Do’s and Don’ts of Starting a Business

Discussion in 'Articles & Tutorials' started by bytrade001, Jan 6, 2011.

  1. bytrade001

    bytrade001
    uix_expand uix_collapse
    Member

    Joined:
    Jan 6, 2011
    Messages:
    118
    Likes Received:
    13
    There is a lot to do when you step out on your own. In your enthusiasm, it is easy to be naive - I've been there. Don't let possible detours drain your enthusiasm for your dream. Each of these DON'Ts is a detour you can and must avoid to start your business strong and fast. It is important to be realistic about what's important and who really will help you most. Strip away the fantasy to ensure your success. Or indeed you will fall among the statistical 4 out 5 new businesses who fail.

    Forewarned is forearmed. Be successful. when starting a business. Below is their list:

    The Top Ten Do’s When Starting a Business
    1. Live frugally and begin saving up money for starting your business.
    2. Learn your intended business by working for someone else in the same business first.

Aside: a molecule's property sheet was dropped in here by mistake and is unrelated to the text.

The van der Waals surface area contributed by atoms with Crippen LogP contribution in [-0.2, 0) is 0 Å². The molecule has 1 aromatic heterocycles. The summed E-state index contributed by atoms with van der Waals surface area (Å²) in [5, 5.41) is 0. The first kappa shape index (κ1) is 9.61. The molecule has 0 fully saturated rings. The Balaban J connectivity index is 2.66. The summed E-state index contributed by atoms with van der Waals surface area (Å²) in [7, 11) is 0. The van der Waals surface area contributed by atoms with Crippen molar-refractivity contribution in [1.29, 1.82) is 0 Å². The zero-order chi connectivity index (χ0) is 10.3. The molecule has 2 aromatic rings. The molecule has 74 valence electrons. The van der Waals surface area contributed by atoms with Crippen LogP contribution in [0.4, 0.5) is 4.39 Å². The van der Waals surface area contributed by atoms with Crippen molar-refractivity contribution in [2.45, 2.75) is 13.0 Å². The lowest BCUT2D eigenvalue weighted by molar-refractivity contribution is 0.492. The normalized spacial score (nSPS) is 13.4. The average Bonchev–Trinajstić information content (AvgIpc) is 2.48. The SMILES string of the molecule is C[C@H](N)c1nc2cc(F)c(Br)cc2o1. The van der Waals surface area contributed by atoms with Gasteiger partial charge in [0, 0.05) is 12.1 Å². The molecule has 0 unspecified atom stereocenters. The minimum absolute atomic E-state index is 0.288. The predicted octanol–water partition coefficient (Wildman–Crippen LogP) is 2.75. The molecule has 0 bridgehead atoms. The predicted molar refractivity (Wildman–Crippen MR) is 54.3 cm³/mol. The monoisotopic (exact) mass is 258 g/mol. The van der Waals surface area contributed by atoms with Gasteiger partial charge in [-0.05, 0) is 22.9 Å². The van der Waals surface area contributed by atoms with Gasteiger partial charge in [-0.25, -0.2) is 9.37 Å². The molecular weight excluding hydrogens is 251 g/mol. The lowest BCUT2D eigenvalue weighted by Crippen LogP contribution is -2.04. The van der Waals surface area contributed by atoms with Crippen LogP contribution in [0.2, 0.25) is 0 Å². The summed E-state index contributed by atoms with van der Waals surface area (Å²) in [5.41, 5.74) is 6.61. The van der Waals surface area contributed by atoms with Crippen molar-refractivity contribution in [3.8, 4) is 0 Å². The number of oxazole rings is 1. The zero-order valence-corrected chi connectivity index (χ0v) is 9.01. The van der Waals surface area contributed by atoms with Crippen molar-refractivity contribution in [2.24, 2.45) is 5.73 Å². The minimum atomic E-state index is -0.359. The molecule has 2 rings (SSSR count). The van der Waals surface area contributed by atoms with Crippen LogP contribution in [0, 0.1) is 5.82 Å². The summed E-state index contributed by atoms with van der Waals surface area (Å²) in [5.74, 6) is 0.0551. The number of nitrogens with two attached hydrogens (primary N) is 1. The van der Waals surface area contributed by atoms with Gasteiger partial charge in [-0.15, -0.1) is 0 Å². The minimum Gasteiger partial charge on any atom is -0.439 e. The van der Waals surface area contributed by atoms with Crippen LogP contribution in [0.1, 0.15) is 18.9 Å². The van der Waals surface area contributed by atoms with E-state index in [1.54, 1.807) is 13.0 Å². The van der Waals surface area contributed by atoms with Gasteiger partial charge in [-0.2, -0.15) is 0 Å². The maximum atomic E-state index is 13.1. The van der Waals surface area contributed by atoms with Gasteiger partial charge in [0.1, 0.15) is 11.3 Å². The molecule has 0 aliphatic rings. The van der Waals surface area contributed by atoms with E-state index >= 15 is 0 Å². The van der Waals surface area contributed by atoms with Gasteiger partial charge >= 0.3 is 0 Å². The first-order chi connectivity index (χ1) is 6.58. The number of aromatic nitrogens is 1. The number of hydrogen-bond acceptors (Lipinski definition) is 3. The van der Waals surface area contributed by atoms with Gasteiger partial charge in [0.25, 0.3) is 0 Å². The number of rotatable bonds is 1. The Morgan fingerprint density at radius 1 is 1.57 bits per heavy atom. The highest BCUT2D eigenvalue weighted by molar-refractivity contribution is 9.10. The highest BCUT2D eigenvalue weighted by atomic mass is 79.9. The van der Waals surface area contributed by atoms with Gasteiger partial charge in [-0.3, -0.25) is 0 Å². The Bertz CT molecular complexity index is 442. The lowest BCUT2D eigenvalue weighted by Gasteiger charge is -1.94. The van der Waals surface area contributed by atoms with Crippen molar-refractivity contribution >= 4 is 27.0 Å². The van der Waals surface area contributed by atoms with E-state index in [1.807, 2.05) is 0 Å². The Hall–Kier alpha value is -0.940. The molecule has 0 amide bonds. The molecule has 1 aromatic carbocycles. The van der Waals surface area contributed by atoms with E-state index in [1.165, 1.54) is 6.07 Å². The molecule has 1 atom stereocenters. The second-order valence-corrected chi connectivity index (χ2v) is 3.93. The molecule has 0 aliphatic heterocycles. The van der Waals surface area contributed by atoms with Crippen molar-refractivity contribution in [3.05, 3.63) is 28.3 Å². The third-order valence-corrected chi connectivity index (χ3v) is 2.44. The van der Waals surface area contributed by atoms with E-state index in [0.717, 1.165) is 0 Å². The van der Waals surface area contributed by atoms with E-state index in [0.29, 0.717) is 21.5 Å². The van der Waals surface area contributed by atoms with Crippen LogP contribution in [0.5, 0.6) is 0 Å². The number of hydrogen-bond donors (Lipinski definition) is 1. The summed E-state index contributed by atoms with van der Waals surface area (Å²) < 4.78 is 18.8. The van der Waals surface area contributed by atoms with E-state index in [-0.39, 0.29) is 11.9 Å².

3. Consider the benefits of starting a moonlight business.
    4. Consider the advantages of operating a family business.
    5. Objectively measure your skills and training against potential competition.
    6. Consider subcontracting to low cost suppliers if you’re manufacturing a product.
    7. Test market your product or service before starting or expanding.
    8. Make “for” and “against” list describing the specific business you are considering.
    9. Talk to lots of people in your intended business for advice.
    10. Make a comparative analysis of all opportunities you are considering.


    The Top Ten Don’ts When Starting a Business
    1. Think about leaving your job before you have completed start-up plans.
    2. Consider starting a business in a field you do not enjoy.
    3. Risk all the family assets. Limit your liabilities to a predetermined amount.
    4. Compete with your employer in a moonlight business.
    5. Hurry to select a business. There is no penalty for missed opportunities.
    6. Select a business that is too high a risk or hurdle. Go for the two-foot hurdle.
    7. Select a business in which you must have the lowest price to succeed.
    8. Ignore the negative aspects of an intended business.
    9. Permit self-confidence to outweigh careful diligence.
    10. Allow the promise of a conceptual high reward deter reality testing first.
     
    #1 bytrade001, Jan 6, 2011
    Last edited by a moderator: Jan 6, 2011

Share This Page